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The application of the interpersonal-psychological theory of suicide to a sample of Swiss patients attending a psychiatric emergency department for a non-lethal suicidal event.
J Affect Disord. 2017 Mar 01; 210:323-331.JA

Abstract

BACKGROUND

Visits to emergency departments (EDs) for suicidal ideation or a suicide attempt have increased in the past decades. Yet comprehensive models of suicide are scarce, potentially enhancing misunderstandings from health professionals. This study aimed to investigate the applicability of the interpersonal-psychological theory of suicide (IPTS) in a population visiting EDs for suicide-related issues.

METHODS

Three major hypotheses formulated by the IPTS were tested in a sample of 167 individuals visiting EDs for suicidal ideation or a suicide attempt.

RESULTS

As predicted by the IPTS, greater levels of perceived burdensomeness (PB) were associated with presence of current suicidal ideation. However, contrary to the theory assumptions, thwarted belongingness (TB) was not predictive of current suicidal ideation (Hypothesis 1). Similarly, the interaction between PB, TB and hopelessness did not account for the transition from passive to active suicidal ideation (Hypothesis 2). The interaction between active suicidal ideation and fearlessness of death did not either predict the transition from active suicidal ideation to suicidal intent (Hypothesis 3).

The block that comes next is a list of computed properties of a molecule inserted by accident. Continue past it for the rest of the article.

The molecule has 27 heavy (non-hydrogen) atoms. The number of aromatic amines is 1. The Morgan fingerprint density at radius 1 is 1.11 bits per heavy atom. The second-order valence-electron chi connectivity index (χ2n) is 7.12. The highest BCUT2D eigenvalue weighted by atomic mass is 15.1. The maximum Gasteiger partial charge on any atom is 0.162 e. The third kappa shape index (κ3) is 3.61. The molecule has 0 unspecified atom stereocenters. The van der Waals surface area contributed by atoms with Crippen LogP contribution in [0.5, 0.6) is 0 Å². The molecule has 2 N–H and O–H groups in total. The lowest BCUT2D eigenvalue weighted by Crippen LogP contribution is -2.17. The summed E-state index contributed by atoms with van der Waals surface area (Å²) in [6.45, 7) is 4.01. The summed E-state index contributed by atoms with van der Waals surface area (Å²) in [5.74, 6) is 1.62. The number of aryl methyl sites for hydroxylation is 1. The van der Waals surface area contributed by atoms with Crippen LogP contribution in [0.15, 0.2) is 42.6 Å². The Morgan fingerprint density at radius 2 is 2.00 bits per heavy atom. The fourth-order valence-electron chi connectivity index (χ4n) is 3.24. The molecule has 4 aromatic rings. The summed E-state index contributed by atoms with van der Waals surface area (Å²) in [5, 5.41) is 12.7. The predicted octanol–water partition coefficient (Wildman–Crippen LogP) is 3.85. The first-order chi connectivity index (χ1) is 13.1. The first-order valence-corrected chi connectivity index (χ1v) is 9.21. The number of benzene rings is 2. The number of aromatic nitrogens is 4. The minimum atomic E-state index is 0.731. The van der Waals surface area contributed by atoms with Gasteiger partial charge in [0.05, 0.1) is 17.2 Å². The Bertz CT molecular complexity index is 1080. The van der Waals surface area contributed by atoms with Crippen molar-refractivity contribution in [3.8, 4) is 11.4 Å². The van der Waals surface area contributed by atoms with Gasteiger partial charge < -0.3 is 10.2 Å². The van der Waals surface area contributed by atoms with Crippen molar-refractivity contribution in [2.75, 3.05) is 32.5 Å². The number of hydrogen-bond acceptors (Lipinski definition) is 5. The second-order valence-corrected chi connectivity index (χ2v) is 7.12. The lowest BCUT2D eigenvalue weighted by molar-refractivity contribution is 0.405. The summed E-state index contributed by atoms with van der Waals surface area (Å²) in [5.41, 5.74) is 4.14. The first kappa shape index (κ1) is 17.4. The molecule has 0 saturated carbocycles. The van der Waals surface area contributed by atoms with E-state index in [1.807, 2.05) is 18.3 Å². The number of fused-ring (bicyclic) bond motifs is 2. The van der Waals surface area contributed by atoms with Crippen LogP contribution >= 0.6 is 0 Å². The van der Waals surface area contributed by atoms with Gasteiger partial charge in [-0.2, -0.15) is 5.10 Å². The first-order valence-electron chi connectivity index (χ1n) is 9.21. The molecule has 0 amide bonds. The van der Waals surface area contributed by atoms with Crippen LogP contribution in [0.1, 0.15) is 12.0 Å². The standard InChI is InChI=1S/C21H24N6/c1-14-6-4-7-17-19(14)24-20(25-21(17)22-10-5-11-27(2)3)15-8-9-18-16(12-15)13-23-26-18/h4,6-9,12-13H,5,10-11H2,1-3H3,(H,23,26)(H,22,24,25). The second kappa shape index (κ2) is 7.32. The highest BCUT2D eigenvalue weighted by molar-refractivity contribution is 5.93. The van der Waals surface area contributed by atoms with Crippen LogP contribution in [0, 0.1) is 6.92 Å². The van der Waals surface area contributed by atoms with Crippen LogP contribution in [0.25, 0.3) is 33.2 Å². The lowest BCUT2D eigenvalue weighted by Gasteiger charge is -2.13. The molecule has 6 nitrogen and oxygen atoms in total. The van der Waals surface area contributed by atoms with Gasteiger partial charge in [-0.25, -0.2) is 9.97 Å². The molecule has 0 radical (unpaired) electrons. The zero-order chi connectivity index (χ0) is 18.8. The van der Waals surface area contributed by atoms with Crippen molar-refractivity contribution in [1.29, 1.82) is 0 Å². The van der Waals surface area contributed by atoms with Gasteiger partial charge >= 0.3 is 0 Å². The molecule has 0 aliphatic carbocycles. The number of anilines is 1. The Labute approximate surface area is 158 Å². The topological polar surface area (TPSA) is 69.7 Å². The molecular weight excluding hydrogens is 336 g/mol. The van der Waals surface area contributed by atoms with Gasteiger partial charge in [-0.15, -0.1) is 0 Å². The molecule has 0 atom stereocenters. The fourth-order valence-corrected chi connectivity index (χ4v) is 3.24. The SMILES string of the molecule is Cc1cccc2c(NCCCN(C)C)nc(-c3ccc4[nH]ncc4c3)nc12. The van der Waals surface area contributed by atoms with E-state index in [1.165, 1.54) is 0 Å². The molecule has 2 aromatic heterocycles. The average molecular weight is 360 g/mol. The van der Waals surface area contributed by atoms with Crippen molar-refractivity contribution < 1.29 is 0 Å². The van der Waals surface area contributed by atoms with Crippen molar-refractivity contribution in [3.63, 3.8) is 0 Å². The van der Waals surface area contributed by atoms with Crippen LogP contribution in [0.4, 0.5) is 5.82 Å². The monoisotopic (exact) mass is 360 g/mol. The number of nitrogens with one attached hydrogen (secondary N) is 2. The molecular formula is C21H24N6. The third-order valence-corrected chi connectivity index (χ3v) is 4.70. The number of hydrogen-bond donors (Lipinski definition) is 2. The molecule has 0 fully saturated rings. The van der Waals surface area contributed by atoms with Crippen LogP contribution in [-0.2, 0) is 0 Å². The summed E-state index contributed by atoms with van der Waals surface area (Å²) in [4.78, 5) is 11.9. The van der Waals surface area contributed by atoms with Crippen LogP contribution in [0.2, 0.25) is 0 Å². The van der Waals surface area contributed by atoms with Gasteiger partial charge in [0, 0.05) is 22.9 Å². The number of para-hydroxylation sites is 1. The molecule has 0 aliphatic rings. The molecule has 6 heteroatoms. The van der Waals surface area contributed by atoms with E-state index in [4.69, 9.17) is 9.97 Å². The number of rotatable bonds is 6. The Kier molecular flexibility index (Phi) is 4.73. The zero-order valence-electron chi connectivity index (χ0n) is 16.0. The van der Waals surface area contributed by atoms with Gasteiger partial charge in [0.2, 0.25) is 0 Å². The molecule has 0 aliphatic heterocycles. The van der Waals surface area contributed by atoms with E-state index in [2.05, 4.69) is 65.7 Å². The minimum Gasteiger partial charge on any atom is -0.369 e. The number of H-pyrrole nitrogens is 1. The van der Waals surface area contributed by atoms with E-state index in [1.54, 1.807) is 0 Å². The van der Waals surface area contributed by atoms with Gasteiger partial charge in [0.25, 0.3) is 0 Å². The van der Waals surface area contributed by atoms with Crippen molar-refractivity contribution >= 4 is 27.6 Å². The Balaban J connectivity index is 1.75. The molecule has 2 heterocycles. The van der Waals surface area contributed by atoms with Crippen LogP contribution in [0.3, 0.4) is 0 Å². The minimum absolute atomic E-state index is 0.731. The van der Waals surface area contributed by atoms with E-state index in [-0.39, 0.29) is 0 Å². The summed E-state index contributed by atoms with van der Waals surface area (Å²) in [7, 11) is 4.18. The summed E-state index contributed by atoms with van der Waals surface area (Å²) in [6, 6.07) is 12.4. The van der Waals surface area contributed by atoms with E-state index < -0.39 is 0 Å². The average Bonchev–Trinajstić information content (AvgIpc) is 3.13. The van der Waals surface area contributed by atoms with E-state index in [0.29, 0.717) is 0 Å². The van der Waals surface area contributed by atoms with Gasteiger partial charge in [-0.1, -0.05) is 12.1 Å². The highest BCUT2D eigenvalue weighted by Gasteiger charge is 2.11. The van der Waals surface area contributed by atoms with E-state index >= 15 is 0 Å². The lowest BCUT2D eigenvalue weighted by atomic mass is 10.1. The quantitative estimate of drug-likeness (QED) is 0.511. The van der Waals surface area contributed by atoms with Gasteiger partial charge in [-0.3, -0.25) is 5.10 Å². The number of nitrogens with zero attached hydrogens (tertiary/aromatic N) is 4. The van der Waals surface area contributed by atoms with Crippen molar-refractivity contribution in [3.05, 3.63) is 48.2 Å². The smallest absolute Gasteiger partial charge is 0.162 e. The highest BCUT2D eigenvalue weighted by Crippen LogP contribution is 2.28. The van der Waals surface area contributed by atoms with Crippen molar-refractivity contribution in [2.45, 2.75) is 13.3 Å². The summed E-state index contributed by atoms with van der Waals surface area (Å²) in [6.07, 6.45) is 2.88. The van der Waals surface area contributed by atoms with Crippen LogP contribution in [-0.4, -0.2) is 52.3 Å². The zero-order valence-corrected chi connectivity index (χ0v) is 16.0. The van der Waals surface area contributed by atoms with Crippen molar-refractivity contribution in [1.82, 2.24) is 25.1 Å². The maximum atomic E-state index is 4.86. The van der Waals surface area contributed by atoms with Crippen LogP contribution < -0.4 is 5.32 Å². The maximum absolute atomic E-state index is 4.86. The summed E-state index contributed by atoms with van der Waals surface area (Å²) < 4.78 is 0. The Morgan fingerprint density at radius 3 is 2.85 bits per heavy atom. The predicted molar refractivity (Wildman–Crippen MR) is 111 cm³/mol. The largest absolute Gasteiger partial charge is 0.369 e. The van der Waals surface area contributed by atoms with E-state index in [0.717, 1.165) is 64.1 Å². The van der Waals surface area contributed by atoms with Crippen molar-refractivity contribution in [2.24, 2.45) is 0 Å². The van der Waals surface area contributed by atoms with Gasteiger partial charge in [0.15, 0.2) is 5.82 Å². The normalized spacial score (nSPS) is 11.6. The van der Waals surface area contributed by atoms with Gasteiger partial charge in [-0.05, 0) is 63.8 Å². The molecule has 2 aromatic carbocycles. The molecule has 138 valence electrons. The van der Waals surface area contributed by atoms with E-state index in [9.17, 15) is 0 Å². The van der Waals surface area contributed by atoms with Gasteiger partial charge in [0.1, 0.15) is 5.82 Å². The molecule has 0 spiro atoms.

LIMITATIONS

The cross-sectional design limited the interpretation of causal hypotheses. Patients visiting EDs during nights and weekends were underrepresented. A general measure of hopelessness was considered, not a measure of hopelessness specifically related to PB and TB.

CONCLUSIONS

Although the three hypotheses were only partially verified, health professionals might consider the IPTS as useful for the management of patient with suicide-related issues. Clinical intervention based on perceived burdensomeness could notably be proposed shortly after ED admission.

Authors+Show Affiliations

Nant Foundation, Vaud East Psychiatric Institute, Corsier-sur-Vevey, Switzerland. Electronic address: marc.baertschi@nant.ch.Service of Liaison Psychiatry and Crisis Intervention, Geneva University Hospitals, Geneva, Switzerland.Service of Psychiatry Specialties, Geneva University Hospitals, Geneva, Switzerland.Suicide Prevention Center, Department of Neurosciences, Mental Health and Sensory Organs, Sant'Andrea Hospital, Sapienza University of Rome, Italy.Emergency Department, Geneva University Hospitals, Geneva, Switzerland.Service of Liaison Psychiatry and Crisis Intervention, Geneva University Hospitals, Geneva, Switzerland.Nant Foundation, Vaud East Psychiatric Institute, Corsier-sur-Vevey, Switzerland.

Pub Type(s)

Journal Article

Language

eng

PubMed ID

28073040

Citation

Baertschi, Marc, et al. "The Application of the Interpersonal-psychological Theory of Suicide to a Sample of Swiss Patients Attending a Psychiatric Emergency Department for a Non-lethal Suicidal Event." Journal of Affective Disorders, vol. 210, 2017, pp. 323-331.
Baertschi M, Costanza A, Richard-Lepouriel H, et al. The application of the interpersonal-psychological theory of suicide to a sample of Swiss patients attending a psychiatric emergency department for a non-lethal suicidal event. J Affect Disord. 2017;210:323-331.